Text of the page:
Monday, 10 December 2012

Sinking Below

I mentioned in yesterday's post that I would be ignoring BigAl's provocations, but at least one person has requested me to sink below him, at least for now. Pat Cusack commented:

I was looking forward to your response to Big Al. He raised, what appear at first glance at least, to be valid points.
Your spats have been very interesting in the past, so go on don't rise above him just yet.
Keep up the great blog
I'd hate to disappoint anyone, so for those who may have not have seen it, BigAl's comment was this:
I hope you don't mind me asking about your bankroll growth.
Your bankroll growth in 2005 was around 1400%, in 2006 approx 2500%.
Simple extrapolation since then suggests average annual growth of little more than 100%. [A subsequent comment noted that "Just realised, the extrapolated average bankroll growth figure over the last few years that I mentioned is misleading. The average will be much much lower than the 100% I suggested but I suspect a man of Cassini's intellect will understand what I meant".]

Obvious factors are the increased charges from Betfair, and possible relative lack of liquidity in some markets compared to desired bet size.

Many professionals will regularly dip into their funds to provide an income stream but your comments in your post clearly guard against this in your own circumstances.
It's a massive slowdown in % terms and as far as I can tell you have increasingly more bets on football as per the FTL, and these are in highly liquid markets.
Furthermore, rightly or wrongly, you have often advocated staking approx 2% of bankroll per bet so your stakes should be increasing.
It's probably fair to say that bankroll growth from a small bank several years ago is always likely to be far higher than in the present day with a much bigger bank but nonetheless your figures seem slightly curious unless you largely deviate from many of the strategies you preach.
Perhaps you have had a lot of bills and weddings to pay for along the way.
I think most readers will agree that when you are dealing with small numbers, percentage figures are meaningless and often very misleading. I actually don't know what my bankroll growth was in 2005, so I'm surprised that BigAl does. All I know is that in 20 months from April 2004 it grew from £98.50 to four figures, shrunk back down to £20 and ended 2005 at £1,329. Regardless, the rate of growth was strong, but from such a low starting point, not really that meaningful.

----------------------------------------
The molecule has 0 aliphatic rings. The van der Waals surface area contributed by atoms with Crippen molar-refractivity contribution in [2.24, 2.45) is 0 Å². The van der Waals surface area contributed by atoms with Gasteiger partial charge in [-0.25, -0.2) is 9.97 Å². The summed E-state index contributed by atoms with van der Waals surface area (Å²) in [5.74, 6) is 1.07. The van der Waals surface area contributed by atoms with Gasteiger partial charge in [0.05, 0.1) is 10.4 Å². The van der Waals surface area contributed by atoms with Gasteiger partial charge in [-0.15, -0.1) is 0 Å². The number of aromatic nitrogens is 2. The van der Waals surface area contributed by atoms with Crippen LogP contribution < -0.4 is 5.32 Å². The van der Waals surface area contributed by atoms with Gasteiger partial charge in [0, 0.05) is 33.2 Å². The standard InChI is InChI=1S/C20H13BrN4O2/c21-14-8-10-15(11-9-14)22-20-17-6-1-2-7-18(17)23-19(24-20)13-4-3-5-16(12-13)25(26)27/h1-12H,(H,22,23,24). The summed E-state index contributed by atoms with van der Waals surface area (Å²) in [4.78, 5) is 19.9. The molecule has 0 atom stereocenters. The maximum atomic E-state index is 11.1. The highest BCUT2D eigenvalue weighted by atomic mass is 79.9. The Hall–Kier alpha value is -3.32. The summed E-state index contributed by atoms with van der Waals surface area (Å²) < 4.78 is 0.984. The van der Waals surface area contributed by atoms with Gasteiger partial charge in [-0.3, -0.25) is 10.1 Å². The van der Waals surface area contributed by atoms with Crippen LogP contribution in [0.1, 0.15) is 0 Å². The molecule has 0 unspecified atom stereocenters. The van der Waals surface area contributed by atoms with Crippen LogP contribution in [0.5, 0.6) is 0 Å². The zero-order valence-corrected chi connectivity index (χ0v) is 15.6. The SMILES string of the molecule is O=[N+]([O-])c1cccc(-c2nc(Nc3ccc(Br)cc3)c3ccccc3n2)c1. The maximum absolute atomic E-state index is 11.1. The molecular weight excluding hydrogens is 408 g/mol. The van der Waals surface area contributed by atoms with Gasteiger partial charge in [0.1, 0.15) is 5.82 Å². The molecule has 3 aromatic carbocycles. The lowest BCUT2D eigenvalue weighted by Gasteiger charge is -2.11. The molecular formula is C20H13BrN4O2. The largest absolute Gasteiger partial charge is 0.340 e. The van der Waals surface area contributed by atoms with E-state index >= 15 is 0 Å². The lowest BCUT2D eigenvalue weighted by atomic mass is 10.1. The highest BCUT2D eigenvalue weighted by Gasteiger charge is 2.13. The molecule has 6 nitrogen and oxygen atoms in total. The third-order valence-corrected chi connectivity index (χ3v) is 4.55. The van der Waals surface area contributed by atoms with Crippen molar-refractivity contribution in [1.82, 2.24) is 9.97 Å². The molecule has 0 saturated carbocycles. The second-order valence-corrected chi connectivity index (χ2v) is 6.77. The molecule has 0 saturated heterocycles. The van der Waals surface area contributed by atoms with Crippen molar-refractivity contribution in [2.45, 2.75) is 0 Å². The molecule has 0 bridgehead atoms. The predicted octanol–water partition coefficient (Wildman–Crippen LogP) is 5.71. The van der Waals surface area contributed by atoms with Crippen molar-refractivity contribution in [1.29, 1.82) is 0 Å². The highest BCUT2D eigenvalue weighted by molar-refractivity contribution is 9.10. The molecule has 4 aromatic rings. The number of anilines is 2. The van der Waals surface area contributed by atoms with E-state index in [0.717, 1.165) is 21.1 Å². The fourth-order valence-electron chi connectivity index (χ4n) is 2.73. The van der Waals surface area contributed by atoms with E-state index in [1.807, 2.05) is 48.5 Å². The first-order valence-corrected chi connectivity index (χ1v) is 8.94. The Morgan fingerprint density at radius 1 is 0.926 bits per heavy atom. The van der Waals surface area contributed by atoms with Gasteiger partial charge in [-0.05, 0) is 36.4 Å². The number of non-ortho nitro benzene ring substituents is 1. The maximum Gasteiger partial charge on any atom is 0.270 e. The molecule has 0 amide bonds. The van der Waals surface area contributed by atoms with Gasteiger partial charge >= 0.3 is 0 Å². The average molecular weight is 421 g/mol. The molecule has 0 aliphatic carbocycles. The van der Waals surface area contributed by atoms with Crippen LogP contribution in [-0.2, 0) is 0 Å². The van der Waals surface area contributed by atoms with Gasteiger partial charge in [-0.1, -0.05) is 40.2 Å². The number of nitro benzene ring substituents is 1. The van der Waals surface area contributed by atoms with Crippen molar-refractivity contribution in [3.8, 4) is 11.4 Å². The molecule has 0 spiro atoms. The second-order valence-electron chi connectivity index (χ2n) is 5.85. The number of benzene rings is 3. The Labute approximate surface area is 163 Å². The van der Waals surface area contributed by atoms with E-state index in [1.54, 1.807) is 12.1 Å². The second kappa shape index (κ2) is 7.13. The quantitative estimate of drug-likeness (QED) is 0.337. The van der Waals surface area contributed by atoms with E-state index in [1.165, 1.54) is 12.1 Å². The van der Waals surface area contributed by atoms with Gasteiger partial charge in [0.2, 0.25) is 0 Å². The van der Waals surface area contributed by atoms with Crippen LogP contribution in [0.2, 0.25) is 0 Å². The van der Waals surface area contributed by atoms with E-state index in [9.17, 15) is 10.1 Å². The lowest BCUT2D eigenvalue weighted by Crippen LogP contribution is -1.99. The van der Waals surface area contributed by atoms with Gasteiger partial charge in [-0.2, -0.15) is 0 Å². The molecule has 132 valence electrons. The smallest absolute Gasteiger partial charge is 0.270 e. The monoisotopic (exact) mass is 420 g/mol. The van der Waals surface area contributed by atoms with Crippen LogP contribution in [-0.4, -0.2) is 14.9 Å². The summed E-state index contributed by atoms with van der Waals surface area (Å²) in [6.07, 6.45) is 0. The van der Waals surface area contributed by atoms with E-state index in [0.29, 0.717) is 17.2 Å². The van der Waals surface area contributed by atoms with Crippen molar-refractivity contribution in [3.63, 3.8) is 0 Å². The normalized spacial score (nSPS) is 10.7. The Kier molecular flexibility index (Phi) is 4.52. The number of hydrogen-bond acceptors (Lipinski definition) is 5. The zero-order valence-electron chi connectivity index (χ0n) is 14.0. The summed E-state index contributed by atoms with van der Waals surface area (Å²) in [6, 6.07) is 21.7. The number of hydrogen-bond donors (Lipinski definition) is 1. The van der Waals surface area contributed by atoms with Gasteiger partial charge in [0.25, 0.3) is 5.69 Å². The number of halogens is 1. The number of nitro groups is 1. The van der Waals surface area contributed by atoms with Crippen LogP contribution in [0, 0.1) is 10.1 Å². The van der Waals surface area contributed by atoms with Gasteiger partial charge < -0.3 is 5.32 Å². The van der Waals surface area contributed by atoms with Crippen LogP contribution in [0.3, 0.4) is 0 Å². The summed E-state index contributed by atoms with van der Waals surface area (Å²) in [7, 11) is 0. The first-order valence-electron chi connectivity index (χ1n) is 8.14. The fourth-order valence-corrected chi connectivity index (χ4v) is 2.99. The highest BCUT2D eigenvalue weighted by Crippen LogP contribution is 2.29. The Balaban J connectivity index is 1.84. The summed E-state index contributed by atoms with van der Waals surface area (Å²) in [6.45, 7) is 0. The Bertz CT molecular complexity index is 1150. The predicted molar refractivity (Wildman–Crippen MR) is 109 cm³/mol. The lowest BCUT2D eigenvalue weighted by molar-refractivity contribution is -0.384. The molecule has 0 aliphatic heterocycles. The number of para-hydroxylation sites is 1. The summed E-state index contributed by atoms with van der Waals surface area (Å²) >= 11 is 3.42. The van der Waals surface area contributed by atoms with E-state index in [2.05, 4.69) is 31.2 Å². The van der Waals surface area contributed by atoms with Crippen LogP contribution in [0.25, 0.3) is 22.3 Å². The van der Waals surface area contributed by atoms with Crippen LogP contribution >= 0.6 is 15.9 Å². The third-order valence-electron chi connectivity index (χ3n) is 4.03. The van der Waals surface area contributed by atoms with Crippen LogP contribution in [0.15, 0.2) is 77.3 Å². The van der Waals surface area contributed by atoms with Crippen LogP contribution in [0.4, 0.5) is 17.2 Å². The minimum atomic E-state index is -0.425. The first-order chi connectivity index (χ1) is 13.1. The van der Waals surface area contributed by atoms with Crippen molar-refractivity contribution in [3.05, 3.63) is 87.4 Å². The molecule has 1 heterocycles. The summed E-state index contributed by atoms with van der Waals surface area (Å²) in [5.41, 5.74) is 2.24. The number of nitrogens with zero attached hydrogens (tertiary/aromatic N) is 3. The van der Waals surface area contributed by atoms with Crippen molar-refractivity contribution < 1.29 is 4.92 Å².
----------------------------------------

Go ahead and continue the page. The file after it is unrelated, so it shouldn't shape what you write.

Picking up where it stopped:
The first year I kept full records was 2006, and the year started with a bankroll again in four figures, but second time around, a few important lessons had been learned. Growing this to £32k+ in 12 months was impressive, although £18k of that came in the final three months of the year, and in hindsight was perhaps a little fortuitous. The start of 2007 was calamitous, with more than £5k being lost on day one, a lesson for thinking that I could do no wrong, and a decision from which my bankroll didn't recover until August of that year. I tell this story to make it clear that bankroll growth is far from steady. 

Another thing I should point out is that Betfair's default maximum exposure limit is £5,000 and I have never requested that this be raised. One lesson of my 1.1.07 disaster was that even with a decent sized bank, I am not comfortable losing that much money. (Other lessons learned that day were that when trading football in-play, I do not have an edge, and certainly not one that can justify a risk of £5,000, and that when I have a bad loss, I get very tired and have to take a nap). 

BigAl mentions a couple of things that I have addressed previously, but will clarify again. Al says - "many professionals will regularly dip into their funds to provide an income stream but your comments in your post clearly guard against this in your own circumstances". I am not, never have been, and never will be, professional in the sense that I need any of the profits to cover living expenses. I like to think that I have taken a 'professional' approach to sports investing, i.e. keeping decent records, trying new ideas, maintaining discipline etc., but I have never 'needed' to withdraw money. However, with a self-imposed limit of £5,000, there's no point in leaving significantly more than that in a non-interest earning account, as it is money that will never be used. I typically maintain between £15k and £25k in my account, enough to absorb a few large hits, but not too much. Most of the withdrawn money has ended up in more traditional investments, but it has on occasion been used for a decent vacation. None of it has been used to pay for groceries or utilities. It is withdrawing money from a betting account for these reasons that I caution against. I have no problem with withdrawing money once your bank has essentially outgrown itself, but a betting bankroll should not be needed for food and lodging expenses. The need to make money means you make less than optimal decisions as I have commented on in the past.